salesman’s sample or a child’s toy? Any information would
be appreciated. Mike Boell, 18466 SE Foster Rd., Boring, OR 97009.
Email: mike_boell@beavton .k12.or.us

A. Your tiny steam engine was likely meant for
useful work such as operating a sewing machine or some other small
machine. These engines are now quite rare, especially with the
original mountings, such as yours.

34/7/14 Fairbanks-Morse Engine Q. I have a
Fairbanks-Morse engine as pictured on page 158 of American Gas
Engines. It is a vertical with a cast brass plate. The last patent
is 477295 of June 21, 1892. Would like to correspond with someone
having one of these, as there are some missing parts. Also, there
are traces of red paint. Was this the correct color? Kenneth M.
Weaver, 8415 Planktown N. Rd., Shiloh, OH 44878-8981.

A. We can’t tell you much about your
engine, but on the very early ones, the serial number, and
oftentimes, the date it was built is stamped on the end of the
crankshaft. We have occasionally heard that some of the very early
F-M engines were indeed red.

34/7/15 Waterloo Gasoline Engine Q. I am in
need of any information on this engine, especially any that will
help me identify the parts I need. I include 2 pictures and a
pencil rubbing of the tag which reads:


7, 1902. AUG 6. 1907.


The number appears to have never been stamped in the tag. Specs
are 3′ flywheels, 3′ rim 2′ crankshaft diameter,
5?’ bore; the connecting rod is approximately 22′ long from
the center of one hole to the center of the other hole. It has 6
bolt holes for the head. The rod has 5? cast in it and the bearing
caps have either 6 or 9 cast on them depending on which way you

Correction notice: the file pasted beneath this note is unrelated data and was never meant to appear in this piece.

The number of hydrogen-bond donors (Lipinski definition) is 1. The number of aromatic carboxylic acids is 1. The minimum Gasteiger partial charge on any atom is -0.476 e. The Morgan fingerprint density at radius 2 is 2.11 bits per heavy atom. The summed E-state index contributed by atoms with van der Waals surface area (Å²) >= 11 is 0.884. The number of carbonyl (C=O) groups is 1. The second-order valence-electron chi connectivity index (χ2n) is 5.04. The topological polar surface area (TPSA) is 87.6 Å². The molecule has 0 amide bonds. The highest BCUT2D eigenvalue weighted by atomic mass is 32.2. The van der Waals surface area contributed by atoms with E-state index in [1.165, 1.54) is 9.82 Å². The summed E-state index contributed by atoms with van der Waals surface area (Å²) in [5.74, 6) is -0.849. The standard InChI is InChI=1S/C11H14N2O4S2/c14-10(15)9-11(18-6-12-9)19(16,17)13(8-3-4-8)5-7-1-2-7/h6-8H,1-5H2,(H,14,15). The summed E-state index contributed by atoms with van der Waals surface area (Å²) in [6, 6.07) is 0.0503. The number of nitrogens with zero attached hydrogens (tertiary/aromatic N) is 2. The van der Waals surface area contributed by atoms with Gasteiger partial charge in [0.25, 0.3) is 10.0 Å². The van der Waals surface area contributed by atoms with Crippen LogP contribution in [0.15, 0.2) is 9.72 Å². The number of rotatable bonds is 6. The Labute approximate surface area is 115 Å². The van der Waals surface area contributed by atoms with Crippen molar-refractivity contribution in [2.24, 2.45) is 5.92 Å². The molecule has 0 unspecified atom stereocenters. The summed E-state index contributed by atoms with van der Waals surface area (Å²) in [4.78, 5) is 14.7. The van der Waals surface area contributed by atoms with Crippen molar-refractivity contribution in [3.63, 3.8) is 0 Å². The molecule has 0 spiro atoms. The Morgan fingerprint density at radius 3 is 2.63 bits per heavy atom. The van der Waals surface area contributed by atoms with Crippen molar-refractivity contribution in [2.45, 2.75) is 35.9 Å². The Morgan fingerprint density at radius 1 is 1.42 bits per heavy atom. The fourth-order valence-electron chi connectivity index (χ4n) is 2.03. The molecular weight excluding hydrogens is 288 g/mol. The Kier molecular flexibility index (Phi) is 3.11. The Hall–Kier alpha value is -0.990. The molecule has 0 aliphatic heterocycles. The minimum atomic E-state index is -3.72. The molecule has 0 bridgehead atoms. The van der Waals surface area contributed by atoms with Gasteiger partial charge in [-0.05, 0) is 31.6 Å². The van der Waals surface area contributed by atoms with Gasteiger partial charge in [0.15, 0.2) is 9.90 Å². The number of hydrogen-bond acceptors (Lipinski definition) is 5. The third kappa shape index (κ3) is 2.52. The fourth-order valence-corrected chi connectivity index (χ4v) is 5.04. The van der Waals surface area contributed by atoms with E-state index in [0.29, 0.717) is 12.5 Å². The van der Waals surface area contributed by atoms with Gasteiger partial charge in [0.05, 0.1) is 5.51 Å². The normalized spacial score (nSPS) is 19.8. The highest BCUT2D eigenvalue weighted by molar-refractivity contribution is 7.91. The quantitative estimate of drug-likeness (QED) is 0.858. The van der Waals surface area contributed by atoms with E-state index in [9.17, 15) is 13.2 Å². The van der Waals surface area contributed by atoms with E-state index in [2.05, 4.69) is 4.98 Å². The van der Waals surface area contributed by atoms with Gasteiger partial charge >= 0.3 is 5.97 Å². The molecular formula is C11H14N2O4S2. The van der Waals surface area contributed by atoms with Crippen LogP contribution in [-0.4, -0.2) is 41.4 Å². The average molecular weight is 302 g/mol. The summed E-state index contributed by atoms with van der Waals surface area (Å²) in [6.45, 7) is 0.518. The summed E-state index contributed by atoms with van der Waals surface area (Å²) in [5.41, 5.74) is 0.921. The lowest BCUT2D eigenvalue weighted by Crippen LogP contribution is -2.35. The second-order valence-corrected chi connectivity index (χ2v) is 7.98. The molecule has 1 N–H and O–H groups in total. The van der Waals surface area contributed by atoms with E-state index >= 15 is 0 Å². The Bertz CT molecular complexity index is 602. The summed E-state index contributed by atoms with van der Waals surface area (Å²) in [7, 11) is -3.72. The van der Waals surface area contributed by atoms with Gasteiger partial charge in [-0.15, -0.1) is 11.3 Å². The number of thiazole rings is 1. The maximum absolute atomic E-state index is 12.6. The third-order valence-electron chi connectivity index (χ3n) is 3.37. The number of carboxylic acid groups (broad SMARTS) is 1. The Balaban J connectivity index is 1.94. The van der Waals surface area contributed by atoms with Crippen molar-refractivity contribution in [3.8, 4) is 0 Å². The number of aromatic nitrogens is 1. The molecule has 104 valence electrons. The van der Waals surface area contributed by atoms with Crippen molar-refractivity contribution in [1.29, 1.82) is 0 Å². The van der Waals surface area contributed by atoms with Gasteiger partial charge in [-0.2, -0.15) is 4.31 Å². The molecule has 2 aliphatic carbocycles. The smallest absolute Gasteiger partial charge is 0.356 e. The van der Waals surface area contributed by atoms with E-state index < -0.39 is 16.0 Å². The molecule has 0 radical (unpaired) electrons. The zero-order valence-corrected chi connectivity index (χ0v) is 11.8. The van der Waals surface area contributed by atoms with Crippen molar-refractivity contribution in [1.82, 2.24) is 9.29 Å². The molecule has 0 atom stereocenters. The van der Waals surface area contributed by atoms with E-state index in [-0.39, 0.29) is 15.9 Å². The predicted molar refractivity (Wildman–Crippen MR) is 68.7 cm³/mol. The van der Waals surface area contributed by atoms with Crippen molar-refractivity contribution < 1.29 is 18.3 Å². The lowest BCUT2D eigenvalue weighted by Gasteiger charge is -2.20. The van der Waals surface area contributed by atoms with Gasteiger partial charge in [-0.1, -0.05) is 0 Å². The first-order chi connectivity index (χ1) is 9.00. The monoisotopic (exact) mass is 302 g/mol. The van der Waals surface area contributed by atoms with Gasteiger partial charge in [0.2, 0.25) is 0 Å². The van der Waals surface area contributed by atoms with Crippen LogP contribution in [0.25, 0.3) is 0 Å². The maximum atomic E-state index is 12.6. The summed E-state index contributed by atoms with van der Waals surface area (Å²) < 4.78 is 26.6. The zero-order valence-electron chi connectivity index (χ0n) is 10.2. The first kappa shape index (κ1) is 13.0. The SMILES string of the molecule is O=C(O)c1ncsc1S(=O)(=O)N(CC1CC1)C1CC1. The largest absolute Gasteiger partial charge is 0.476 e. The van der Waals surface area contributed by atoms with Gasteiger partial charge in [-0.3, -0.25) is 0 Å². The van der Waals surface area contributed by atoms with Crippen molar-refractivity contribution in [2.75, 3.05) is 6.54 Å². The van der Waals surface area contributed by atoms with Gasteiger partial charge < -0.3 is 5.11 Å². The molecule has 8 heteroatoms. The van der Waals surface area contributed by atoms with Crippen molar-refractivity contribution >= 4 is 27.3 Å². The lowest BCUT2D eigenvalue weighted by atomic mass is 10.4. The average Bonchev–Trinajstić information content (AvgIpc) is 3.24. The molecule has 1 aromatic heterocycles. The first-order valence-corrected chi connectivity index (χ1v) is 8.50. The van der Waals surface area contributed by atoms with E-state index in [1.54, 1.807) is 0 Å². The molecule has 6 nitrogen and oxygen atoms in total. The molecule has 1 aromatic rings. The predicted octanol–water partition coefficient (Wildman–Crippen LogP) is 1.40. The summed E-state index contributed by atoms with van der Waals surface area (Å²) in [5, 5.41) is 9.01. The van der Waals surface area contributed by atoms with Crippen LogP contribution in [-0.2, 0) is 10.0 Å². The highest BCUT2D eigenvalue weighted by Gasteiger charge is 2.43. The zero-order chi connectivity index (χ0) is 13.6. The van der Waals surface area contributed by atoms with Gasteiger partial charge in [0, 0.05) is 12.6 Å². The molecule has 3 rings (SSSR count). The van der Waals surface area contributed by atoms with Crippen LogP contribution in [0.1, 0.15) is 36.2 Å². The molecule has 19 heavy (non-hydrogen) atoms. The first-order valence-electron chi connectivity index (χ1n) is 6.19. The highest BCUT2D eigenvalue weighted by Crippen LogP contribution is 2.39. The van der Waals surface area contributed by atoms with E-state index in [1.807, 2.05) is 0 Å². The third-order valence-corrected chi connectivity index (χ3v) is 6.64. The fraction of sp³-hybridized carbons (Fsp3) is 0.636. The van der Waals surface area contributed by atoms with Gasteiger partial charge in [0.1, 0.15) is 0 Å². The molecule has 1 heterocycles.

look at them. Lawrence Hacker, 150 Jackson St., Jackson, MN 56143.
(507) 847-3523.

A. The pictures Mr. Hacker sent us came via
e-mail, and don’t reproduce as well as the originals might
have, but we were unable to get replacements by press time, so we
hope they will be readable enough to anyone who might help him!

A Closing Word

We always look forward to your letters every month, probably as
much as you look forward to getting your copy of GEM every month.
We always learn new things, and that’s what makes life so

Ye olde Reflector was always fascinated by almost anything
mechanical or electrical as a kid. At about 10 or 12 years I
decided to take some old telephone batteries apart to see what was
inside. Well, some of that old black electrolyte got on Maw’s
rug somehow or other, and there was hell to pay for that childhood
idea. Oh yes, and that engine powered cart steered by the crudest
tiller system ever and an old 1? HP Fairbanks-Engine bolted to the
back with a belt system running down to one back wheel. Another big
idea that didn’t turn out too hot. Of course any bearings were
made of wood … the thought of robbing some off the threshing
machine was quickly dismissed after looking ahead to the probable
consequences of such an activity … ah yes, those good old

Probably the worst one was ending up with several chemicals
which, according to a very old science book, could be mixed to make
a poor grade of black powder. To make a long story short, this
writer final stirred up some of this stuff, then lugged the whole
business out behind the grove and set it off. It blew a hole about
a foot and a half into the ground which we hurriedly filled in and
leveled out with a piece of tree branch once the dust settled. This
is the first revelation of that story, but then that was close to
50 years ago, so there’s no harm in telling it now.

Well, we could go on and on with silly stories of crazy and
rather dumb things, but then so could all of us. We will see you
next month.

Gas Engine Magazine

Preserving the History of Internal Combustion Engines